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Why Common-Sense Sales Leadership Is Not Common At All

ThinkstockPhotos-638426032As most of us learn in time, French philosopher Voltaire was right when he wrote, “Common sense is not so common.” Likewise, common-sense sales leadership and sales management skills are actually uncommon aptitudes in the small- to medium-sized business environment.

Let’s take a deeper look at why sensible and successful sales leadership can be a rare (but achievable) commodity for smaller businesses.

Common Sense Is Not The Same As Common Knowledge

Many people confuse common sense with common knowledge. Truth is, across the vast spectrum of human intelligence, there is probably very little of either. What may seem intuitively known and accepted to one person might not be so known and accepted to another.

Within fields of endeavor (like sales) common knowledge can indeed emerge as a kind of collective professional intelligence. For example, within the sales profession it is accepted that finding the best sales talent has nothing to do with industry knowledge, and that lagging indicators are typically less valuable than leading indicators because the information they reveal could be “too little, too late” for corrective action.

But even if certain knowledge is universally held to be true in the domain of sales leadership, this knowledge is still not at all common to others in a business organization. Thus, while it is often expected that the small business owner be well-versed in many aspects of the operation, it is unrealistic to expect the owner to be a true expert in all facets – and in particular, the art and science of sales

Lessons Learned Become Wisdom Earned

Whereas sales professionals sometimes think what they know is common knowledge because they spend so much time with other sales professionals, it can be easy to forget that their expertise is truly unique among business professionals.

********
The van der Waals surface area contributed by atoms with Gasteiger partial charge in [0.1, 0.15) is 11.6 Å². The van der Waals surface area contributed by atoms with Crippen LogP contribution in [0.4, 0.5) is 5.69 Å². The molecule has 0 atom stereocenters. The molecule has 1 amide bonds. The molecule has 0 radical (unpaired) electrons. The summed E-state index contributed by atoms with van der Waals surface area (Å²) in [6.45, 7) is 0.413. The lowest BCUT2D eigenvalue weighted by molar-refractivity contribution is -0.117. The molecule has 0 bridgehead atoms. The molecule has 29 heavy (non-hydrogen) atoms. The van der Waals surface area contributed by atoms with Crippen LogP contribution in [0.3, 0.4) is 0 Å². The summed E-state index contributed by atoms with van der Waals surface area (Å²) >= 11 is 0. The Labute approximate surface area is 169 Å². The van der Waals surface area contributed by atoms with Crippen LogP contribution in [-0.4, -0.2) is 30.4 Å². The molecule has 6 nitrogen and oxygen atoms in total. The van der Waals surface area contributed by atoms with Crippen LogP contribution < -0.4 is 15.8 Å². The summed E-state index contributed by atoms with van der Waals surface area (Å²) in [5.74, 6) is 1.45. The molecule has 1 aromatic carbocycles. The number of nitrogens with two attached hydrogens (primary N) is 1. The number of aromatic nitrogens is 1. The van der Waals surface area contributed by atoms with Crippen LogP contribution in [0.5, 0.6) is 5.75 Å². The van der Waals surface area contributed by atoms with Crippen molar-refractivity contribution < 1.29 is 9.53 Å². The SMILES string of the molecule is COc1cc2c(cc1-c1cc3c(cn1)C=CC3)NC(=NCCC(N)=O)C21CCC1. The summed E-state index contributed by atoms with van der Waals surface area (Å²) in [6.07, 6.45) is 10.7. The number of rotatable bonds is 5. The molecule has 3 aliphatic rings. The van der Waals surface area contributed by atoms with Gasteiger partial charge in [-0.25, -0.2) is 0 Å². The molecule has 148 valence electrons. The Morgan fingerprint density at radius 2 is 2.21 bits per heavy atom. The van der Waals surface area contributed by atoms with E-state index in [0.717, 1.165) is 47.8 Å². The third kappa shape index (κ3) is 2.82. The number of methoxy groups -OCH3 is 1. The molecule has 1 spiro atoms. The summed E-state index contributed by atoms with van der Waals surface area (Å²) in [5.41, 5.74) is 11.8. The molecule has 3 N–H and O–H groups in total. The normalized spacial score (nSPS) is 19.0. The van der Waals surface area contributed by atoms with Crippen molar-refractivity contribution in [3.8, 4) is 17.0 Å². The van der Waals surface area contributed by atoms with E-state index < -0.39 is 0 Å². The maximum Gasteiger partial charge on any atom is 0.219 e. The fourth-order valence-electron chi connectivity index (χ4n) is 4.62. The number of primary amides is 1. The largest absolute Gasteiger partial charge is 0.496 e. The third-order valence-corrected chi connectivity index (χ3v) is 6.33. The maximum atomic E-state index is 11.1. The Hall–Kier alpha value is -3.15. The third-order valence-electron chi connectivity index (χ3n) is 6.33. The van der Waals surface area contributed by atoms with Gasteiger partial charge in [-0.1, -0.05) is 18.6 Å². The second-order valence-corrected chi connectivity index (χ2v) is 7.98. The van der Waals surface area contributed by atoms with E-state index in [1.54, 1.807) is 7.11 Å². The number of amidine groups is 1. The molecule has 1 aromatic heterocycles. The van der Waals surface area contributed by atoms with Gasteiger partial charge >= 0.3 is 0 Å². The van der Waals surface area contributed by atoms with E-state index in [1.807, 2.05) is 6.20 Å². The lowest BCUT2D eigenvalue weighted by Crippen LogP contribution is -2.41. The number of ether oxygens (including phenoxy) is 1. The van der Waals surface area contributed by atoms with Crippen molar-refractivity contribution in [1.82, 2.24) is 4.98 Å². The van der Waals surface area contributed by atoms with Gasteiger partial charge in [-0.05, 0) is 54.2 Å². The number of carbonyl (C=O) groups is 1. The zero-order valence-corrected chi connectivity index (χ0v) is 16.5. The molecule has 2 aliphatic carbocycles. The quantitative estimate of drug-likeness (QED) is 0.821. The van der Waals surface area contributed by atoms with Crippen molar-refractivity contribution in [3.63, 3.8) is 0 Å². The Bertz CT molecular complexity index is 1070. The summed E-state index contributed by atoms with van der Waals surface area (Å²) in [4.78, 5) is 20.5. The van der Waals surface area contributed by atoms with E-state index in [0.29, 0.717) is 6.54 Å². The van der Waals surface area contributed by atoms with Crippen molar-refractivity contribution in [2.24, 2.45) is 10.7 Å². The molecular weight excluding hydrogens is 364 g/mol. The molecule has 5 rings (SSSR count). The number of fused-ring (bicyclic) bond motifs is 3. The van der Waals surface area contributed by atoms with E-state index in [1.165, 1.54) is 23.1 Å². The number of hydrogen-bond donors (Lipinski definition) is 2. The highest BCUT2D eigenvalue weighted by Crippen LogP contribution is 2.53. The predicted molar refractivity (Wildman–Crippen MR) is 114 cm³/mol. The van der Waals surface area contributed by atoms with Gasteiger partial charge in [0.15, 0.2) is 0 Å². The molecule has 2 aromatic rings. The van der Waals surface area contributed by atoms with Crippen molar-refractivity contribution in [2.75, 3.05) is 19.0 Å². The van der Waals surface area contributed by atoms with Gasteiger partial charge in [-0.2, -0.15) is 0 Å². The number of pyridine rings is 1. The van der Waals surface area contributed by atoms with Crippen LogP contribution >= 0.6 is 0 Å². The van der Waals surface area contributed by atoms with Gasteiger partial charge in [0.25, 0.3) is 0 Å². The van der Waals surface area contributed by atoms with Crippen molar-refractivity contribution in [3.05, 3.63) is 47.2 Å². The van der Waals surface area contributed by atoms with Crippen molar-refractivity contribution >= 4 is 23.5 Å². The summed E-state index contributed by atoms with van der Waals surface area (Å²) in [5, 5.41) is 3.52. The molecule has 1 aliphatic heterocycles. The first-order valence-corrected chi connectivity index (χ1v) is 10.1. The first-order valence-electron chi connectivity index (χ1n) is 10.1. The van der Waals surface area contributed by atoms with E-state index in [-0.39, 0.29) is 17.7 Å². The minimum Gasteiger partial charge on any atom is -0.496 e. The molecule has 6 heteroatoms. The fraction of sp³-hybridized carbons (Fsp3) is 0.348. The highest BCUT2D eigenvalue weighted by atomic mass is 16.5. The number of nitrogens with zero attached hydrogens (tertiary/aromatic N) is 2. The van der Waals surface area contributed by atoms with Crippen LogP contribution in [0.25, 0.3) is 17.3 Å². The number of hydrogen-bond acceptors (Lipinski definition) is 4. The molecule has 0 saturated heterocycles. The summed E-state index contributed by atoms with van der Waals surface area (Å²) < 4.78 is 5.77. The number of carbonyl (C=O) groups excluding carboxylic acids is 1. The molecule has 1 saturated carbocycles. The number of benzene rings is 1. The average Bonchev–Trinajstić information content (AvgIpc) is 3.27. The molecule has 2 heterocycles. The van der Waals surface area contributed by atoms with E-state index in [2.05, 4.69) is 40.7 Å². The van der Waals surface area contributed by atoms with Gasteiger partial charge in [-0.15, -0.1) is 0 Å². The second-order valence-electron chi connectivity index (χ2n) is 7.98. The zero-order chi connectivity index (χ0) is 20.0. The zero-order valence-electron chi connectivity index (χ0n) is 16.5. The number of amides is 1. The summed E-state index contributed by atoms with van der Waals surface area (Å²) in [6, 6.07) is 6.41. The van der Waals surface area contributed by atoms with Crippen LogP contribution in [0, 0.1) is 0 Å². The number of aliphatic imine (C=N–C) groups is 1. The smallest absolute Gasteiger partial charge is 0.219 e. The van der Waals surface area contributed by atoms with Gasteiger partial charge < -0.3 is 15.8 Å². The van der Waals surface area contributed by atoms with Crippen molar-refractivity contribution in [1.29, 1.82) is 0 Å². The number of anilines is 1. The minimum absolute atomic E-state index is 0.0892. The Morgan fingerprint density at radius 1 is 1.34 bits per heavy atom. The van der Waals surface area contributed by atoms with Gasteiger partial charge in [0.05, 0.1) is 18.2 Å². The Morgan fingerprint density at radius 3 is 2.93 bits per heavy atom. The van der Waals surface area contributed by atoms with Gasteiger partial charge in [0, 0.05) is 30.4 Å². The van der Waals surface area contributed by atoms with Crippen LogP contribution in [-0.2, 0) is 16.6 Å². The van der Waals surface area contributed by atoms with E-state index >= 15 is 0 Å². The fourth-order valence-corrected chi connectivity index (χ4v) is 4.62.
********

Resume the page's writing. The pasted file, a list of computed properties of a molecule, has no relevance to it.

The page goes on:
It takes 20+ years to acquire the kind of learning and experience that drive true sales leadership expertise. Typically, this caliber of sales leadership talent has been honed in corporate environments and unavailable to smaller businesses due to budget and salary concerns.

Likewise, the experienced and knowledgeable sales executive has most likely not considered working in a smaller business environment, thinking that only corporate entities and large-scale markets were truly in need of their services.

An Uncommon Competitive Advantage

Despite this similar thinking of most sales executives and the owners of small- to medium-sized businesses, the truth is that there can be a natural fit for corporate sales leaders in the smaller business environment. A vast and largely untapped marketplace exists where small business owners crave the skills and experience of sales leadership professionals who can truly make a difference not only to their bottom line but sometimes to their very survival.

While most smaller businesses cannot support having a full-time sales executive on staff, they could benefit from the part-time engagement of a sales leader who has turned lessons learned into wisdom earned over a long career in sales management.

Many business owners have discovered that having a seasoned sales executive at their disposal can be a distinct competitive advantage over other businesses that continue to operate using less skilled and experienced salespeople.

The Bottom Line

Common sense is not the same thing as common knowledge. And frankly, neither is common at all. While truly knowledgeable and experienced sales professionals might think they possess common-sense sales leadership skills, this undervalues the truth: Strategic sales leadership knowledge and executive sales management talent are actually rare commodities developed over decades.

Although these skills are most often honed in large-scale corporate environments, the smaller business marketplace can benefit from seasoned sales executives who want to serve (with purpose) small- to medium-sized businesses that need a competitive sales advantage.

Posted By Author Mike Lieberman, CEO and Chief Revenue Scientist

Mike is the CEO and Chief Revenue Scientist at Square 2. He is passionate about helping people turn their ordinary businesses into businesses people talk about. For more than 25 years, Mike has been working hand-in-hand with CEOs and marketing and sales executives to help them create strategic revenue growth plans, compelling marketing strategies and remarkable sales processes that shorten the sales cycle and increase close rates.

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